5 Tips to a Stress Free Newborn Photo Session
As a newborn photographer, one of the things I learned over time was that a session with a brand new baby can be fraught with extreme stress. Stress can be on both the side of the photographer as well as the parents, and the only way to address this is by meticulous planning.
Planning for a session should not only involve the shots you’ll take and the number of times you’ll change your sets and props, but it should also involve foresight about how the session could possibly go wrong and then preparing a backup plan; but don’t worry, it will all come with experience and learning from others. And because I’m paranoid, I have a backup for a backup! This way I know that I’m completely covered should something not work the way it was visualized.
I’m not into photographing the daring newborn poses that we often see, but a good part of my time goes in creating beautiful images of babies with their parents – what I call the bonding series. The stress develops from the fact that the parents haven’t even learned to hold their babies without fearing they might break them, simply because my newborns come into my studio when they are less than two weeks old! And if a baby is fussing and won’t quieten down, that makes it even harder.
Add to that pot of stress some sleep deprivation, adjusting to a new life with demands that are hugely disproportional to the size and age of that tiny, new human being, the chaos of a day without schedule, amongst many other physiological changes that the new mother is going through. If you can’t keep a handle over it all, you’ll probably end up having one of the most challenging times you could have ever imagined!
Here are five things I always keep in mind and plan for that help to make the experience a lot more pleasant for the parents and for me:
1. Educate the parents!
I don’t mean that about parenting, no way! What I really mean is that no amount of preparation beats the value of informing the parents about the session, especially with first time parents! They have no idea what to expect from moment to moment, leave alone a photo session to capture the precious memories of their newborn, when all they possibly want to do is eat a bite and catch up on some lost sleep!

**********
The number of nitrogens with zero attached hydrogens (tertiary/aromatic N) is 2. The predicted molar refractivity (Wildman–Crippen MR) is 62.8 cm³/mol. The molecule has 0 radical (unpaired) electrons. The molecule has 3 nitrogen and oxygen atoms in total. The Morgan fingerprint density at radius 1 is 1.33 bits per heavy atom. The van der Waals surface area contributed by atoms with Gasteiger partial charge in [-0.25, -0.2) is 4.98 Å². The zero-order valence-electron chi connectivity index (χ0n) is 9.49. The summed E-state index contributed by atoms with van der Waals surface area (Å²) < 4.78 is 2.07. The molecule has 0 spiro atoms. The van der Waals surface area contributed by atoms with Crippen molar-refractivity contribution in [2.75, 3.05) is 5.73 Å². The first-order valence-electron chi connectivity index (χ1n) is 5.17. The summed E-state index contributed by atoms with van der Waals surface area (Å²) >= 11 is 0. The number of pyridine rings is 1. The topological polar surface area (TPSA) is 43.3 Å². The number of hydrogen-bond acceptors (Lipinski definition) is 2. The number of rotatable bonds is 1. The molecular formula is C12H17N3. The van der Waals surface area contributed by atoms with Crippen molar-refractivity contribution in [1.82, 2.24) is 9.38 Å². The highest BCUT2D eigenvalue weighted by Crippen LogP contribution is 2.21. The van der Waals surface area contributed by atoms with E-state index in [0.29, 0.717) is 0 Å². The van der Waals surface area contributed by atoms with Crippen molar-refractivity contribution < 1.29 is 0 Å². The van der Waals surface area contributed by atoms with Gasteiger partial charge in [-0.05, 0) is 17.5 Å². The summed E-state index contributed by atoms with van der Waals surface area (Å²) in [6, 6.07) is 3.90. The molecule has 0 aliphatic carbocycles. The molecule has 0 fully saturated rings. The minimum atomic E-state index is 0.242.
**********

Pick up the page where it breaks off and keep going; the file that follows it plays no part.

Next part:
No matter how many books they have read on parenting, the reality is very different. It really pays to keep this in mind and to prepare them with more than enough information on how you plan to do the session, what they should wear, what they need to bring, how they need to prepare their baby, and what they can expect from you as the expert in conducting a newborn photo session.
A phone consultation really helps to take care of this! Remember to schedule at least 15 minutes for this conversation to happen in advance. Be sure to run through the entire session during your consultation and reassure the parents that you will take adequate measures to ensure a smooth and hassle-free photo shoot.
However, the education shouldn’t stop there! When the parents come in to the studio for the session, make sure to spend a few minutes even before you pick up the camera to go through the entire shoot again and explain how they could expect the session to proceed.
Education should also happen on the topic of safety for the baby. Make sure they understand that they need to be extremely vigilant and mindful of the baby’s safety, should you call upon the parents to help with or partake in a shot. And at no cost should you, as the photographer, engage in any kind of setup that might pose a risk to the baby, parents or yourself!
2. Make sure you have warmed up the studio, the wraps and blankets.
The best way to upset a newborn is to lay them down on a cold blanket or floor drop! Babies, especially newborns, are not yet used to their environment after leaving their cozy place in their mother’s womb.
The least we can do to ensure they’re happy is to warm up the little fabric wraps, blankets and floor drops. If you live in a cold country like I do, you might want to get a heater and place it a few feet away from your set. Safety, above all else! Make sure the heater doesn’t pose a threat to personal safety and be careful not to place any flammable items close to it, either!